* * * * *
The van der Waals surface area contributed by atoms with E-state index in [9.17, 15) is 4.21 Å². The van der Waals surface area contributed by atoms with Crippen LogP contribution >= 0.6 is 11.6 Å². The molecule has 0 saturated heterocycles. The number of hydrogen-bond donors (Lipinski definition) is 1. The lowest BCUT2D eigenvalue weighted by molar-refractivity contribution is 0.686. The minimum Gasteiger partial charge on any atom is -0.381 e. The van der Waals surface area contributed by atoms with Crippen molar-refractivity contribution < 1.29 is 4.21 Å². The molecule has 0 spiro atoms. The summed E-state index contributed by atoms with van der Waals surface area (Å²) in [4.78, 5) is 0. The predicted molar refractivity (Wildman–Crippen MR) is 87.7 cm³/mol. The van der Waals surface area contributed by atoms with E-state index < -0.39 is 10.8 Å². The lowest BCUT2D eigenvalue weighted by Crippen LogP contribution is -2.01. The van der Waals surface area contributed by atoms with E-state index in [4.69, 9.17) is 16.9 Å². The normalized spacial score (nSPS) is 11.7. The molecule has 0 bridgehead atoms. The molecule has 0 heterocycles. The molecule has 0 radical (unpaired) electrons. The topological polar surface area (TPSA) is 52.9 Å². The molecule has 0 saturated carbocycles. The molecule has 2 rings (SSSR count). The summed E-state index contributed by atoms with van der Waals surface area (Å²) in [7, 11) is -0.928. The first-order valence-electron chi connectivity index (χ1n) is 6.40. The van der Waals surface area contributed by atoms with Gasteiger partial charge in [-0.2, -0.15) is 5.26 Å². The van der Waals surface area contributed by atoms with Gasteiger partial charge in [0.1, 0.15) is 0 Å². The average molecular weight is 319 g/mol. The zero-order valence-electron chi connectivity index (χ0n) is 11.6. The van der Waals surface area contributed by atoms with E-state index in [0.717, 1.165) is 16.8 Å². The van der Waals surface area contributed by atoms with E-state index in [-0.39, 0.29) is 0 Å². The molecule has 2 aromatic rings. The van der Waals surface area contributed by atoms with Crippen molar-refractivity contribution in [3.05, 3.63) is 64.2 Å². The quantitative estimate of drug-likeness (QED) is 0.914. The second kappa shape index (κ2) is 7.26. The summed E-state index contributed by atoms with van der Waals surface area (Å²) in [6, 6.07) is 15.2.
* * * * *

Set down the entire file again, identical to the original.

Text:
The van der Waals surface area contributed by atoms with E-state index in [9.17, 15) is 4.21 Å². The van der Waals surface area contributed by atoms with Crippen LogP contribution >= 0.6 is 11.6 Å². The molecule has 0 saturated heterocycles. The number of hydrogen-bond donors (Lipinski definition) is 1. The lowest BCUT2D eigenvalue weighted by molar-refractivity contribution is 0.686. The minimum Gasteiger partial charge on any atom is -0.381 e. The van der Waals surface area contributed by atoms with Crippen molar-refractivity contribution < 1.29 is 4.21 Å². The molecule has 0 spiro atoms. The summed E-state index contributed by atoms with van der Waals surface area (Å²) in [4.78, 5) is 0. The predicted molar refractivity (Wildman–Crippen MR) is 87.7 cm³/mol. The van der Waals surface area contributed by atoms with E-state index < -0.39 is 10.8 Å². The lowest BCUT2D eigenvalue weighted by Crippen LogP contribution is -2.01. The van der Waals surface area contributed by atoms with E-state index in [4.69, 9.17) is 16.9 Å². The normalized spacial score (nSPS) is 11.7. The molecule has 0 bridgehead atoms. The molecule has 0 heterocycles. The molecule has 0 radical (unpaired) electrons. The topological polar surface area (TPSA) is 52.9 Å². The molecule has 0 saturated carbocycles. The molecule has 2 rings (SSSR count). The summed E-state index contributed by atoms with van der Waals surface area (Å²) in [7, 11) is -0.928. The first-order valence-electron chi connectivity index (χ1n) is 6.40. The van der Waals surface area contributed by atoms with Gasteiger partial charge in [-0.2, -0.15) is 5.26 Å². The van der Waals surface area contributed by atoms with Gasteiger partial charge in [0.1, 0.15) is 0 Å². The average molecular weight is 319 g/mol. The zero-order valence-electron chi connectivity index (χ0n) is 11.6. The van der Waals surface area contributed by atoms with E-state index in [0.717, 1.165) is 16.8 Å². The van der Waals surface area contributed by atoms with E-state index in [-0.39, 0.29) is 0 Å². The molecule has 2 aromatic rings. The van der Waals surface area contributed by atoms with Crippen molar-refractivity contribution in [3.05, 3.63) is 64.2 Å². The quantitative estimate of drug-likeness (QED) is 0.914. The second kappa shape index (κ2) is 7.26. The summed E-state index contributed by atoms with van der Waals surface area (Å²) in [6, 6.07) is 15.2.